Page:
ACT News

Canberra Times retains highest total readership

The combined online, print, tablet and mobile audience of The Canberra Times remains at its highest level since the introduction of the Enhanced Media Metrics Australia measurement system in June 2013.

The latest EMMA  data, which is used by news publishers to track print and digital  audiences, shows the total masthead readership of The Canberra Times for July was 806,000, steady on the previous month's high point and 24 per cent up on June 2013.

The figures for the 12 months to July, released last week, show that audiences accessing canberratimes.com.au on desktops and laptops were steady from June at 534,000 a month.

This computer web audience remains 49 per cent higher than in June 2013, with audiences using tablets and mobiles to read canberratimes.com.au also still showing strong year-on-year growth, up 44 per cent and 49 per cent, respectively.

The combined digital audience, taking in web, mobile and tablet users, has grown by 60 per cent over the past year,  outperforming all other major news brands measured by EMMA.

Net readership of The Canberra Times print edition from Monday to Sunday stood at 188,000 in July, steady from the previous month, but still up 2 per cent from June 2013.

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Editor and news director James Joyce said the readership data showed The Canberra Times was meeting the challenge of delivering relevant and engaging news and information when and how Canberrans wanted it.

"Whether it's a new twist in the David Eastman case or the latest development in the Mr Fluffy asbestos saga, our journalists and photographers are breaking news as it happens at canberratimes.com.au and setting the news agenda every morning in the paper," he said.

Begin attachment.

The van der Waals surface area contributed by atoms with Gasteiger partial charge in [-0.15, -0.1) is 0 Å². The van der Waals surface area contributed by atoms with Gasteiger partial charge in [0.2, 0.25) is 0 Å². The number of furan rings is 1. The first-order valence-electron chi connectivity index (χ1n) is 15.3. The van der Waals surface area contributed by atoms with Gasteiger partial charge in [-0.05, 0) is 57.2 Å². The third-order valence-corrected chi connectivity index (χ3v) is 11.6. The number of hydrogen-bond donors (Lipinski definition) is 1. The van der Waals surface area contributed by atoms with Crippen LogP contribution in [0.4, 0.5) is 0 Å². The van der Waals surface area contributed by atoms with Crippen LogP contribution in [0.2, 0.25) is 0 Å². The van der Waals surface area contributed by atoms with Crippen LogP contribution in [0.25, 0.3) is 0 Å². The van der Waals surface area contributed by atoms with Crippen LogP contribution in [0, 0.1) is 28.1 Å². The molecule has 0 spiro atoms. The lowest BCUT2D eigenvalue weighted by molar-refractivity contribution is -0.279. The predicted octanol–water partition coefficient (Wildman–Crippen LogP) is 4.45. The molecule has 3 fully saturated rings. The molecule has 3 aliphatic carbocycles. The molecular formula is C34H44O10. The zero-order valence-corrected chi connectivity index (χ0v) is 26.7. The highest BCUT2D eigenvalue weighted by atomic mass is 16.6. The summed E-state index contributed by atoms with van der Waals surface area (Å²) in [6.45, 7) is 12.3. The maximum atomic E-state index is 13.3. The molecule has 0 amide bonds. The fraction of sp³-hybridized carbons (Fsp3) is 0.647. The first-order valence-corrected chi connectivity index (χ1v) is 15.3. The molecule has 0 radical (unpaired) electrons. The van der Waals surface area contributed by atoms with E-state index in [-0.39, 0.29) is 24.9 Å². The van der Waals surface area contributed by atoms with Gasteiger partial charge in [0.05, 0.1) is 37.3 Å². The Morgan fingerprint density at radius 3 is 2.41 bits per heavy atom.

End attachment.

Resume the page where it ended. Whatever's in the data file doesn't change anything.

NEW APPOINTMENTS

Award-winning Canberra Times journalist Scott Hannaford has taken up the new role of Senior Writer.

Niall Boyle has replaced Hannaford as editor of The Sunday Canberra Times.

Hannaford, editor of the Sunday newspaper for four years, recently shared a prestigious PANPA award for his innovative storytelling in The Silent War, a powerful multimedia investigation and digital microsite exploring the Post Traumatic Stress Disorder crisis facing Australia's defence forces.

Hannaford also won a PANPA award in 2013 for Faces of the Fire, a digital presentation featuring compelling video interviews with survivors of the 2003 Canberra bushfires.

"Readers can look forward to more exceptional journalism from Scott in his new leadership role in our newsroom," Canberra Times editor and news director James Joyce said.

Boyle, who also assumes responsibility for The Chronicle, the free weekly newspaper serving Canberra and Queanbeyan, was most recently editor of the Kalgoorlie Miner.

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